One of the issues surrounding organic foods is that the limited use of preservatives has a tendency to cause the foods to spoil quicker. For organic foods, the fear of spoilage means that the products must be shipped quicker to the stores, stored properly, and ordered in quantities in which large inventories are not needed. There are cases, potatoes for instance, in which organic foods may have a higher amount of natural biotoxins because of a lack of commercially applied fungicides and herbicides (Winter, 2006).
Economic Issues – Even with the increased amount of production, organic agriculture is typically 10-30% more expensive than non-organic. Prices may be higher because production is lower, transportation must be faster, or because of a lack of preservatives, there is higher waste. In the case of meet or eggs, for instance, it may take longer to produce similar amounts of product because of a lack of hormones, growth regulators or factory-style production methods. All of this increases cost, however it is clear that consumers are willing to pay more if they believe their food is safer and, in many cases, uses sustainable and non-cruel harvesting methods (Nestle, 2007).
Health Risks from Conventional Farming/Food- Most people who shop at the modern super market may be unaware that the majority of the foods available for sale are processed foods that are filled with chemicals that ostensibly make the food taste better, last longer, and look more colorful. These foods have hydrogenated oils, artificial sweeteners, transfats, and above all, a plethora of high fructose corn syrup. In fact, the foundation of most of the developed world’s foods are empty sugar, water, fat, flour, starch, artificial colorings and flavors — most with very little nutritional value, and some, like processed breads, require more of your body’s own nutrients even to digest. This is so serious, in fact, that the World Health Organization believes that processed foods are a major contributor to the rise in obesity and chronic diseases. One epidemiologist noted: When you have calories that are incredibly cheap in a culture where ‘bigger is better,; that’s a dangerous combination” for everyone (Conventional Foods, 2012).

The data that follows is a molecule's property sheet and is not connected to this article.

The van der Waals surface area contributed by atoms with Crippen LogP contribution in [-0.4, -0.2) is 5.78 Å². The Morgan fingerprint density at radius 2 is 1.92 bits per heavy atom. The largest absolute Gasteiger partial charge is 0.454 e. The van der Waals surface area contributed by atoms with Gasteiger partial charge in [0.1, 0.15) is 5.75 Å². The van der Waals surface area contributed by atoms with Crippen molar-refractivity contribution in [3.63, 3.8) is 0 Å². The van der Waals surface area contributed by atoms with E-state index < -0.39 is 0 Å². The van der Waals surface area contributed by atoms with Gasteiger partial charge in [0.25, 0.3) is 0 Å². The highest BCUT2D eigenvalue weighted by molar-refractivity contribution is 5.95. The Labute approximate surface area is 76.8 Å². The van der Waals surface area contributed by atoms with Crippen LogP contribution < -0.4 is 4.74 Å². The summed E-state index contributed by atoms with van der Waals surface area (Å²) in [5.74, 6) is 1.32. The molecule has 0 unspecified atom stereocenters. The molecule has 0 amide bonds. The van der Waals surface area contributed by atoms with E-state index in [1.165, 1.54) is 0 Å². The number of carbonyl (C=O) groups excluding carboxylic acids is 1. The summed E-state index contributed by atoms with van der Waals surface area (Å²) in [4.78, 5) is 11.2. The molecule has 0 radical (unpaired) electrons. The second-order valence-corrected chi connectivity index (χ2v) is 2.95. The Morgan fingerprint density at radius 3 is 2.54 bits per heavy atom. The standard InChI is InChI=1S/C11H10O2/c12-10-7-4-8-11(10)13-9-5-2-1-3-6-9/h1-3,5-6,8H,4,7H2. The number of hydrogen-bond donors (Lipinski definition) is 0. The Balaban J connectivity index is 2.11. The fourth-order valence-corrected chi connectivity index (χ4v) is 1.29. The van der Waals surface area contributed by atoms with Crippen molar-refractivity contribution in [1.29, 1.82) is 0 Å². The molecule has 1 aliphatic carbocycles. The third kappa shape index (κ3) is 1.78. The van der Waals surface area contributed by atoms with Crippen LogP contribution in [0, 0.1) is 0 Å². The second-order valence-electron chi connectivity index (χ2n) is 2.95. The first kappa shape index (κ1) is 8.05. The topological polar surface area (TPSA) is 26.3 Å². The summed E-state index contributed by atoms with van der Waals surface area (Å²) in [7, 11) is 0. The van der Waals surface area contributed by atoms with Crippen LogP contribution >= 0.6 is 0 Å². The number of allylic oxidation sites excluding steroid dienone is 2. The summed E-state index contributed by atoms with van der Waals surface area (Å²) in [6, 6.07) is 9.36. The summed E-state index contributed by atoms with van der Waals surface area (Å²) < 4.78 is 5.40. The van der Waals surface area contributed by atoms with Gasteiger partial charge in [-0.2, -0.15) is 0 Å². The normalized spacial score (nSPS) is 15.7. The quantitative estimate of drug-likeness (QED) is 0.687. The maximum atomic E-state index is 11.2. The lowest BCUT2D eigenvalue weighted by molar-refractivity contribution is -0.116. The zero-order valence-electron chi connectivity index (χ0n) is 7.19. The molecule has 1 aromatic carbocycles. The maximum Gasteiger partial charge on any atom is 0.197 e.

Organic Foods and the Environment — There are now numerous studies that exist comparing organic and non-organic agricultural methods. The general consensus across these surveys is that organic farming is less damaging for the following reasons: (1) Organic farms do not consume or release synthetic pesticides into the environment — some of which have the potential to harm soil, water and local terrestrial and aquatic wildlife, (2) Organic farms are better than conventional farms at sustaining diverse ecosystems, (e.g. populations of a larger variety of insects, plants and even animals within the eco system), (3) The use of energy is typically less, there is less waste, and less packaging materials using an organic and sustainable methodology (Stolze, et.al., 2000).
One argument notes that organic farms require more land to produce similar amounts of food. They argue that if this is true, organic farms could potentially destroy the rainforests and wipe out many ecosystems (Goldberg, 2000). A 2003 investigation by the Department for Environment Food and Rural Affairs in the UK found, similar to other reports, that organic farming “can produce positive environmental benefits,” but that some of the benefits were decreased or lost when comparisons are made on “the basis of unit production rather than area” (Shepherd, et.al., 2003).
While there is no solid consensus about the sustainability effects of organic, the marketing shows that consumers are anxious to find produce that meets certain standards and is clear of any damaging hormones or pesticides. It is also unclear as to actually how much pesticide residue is left after washing, as is the impact of big agribusiness on overall environmental conditions. What is clear, though, is that more and more farmers and manufactures are aware that the term “organic” is a powerful sales tool, one in which will only continue to trend upward. It makes sense, then, to invest in the process to at least have part of one’s brand certified since this is a global trend that has proven,…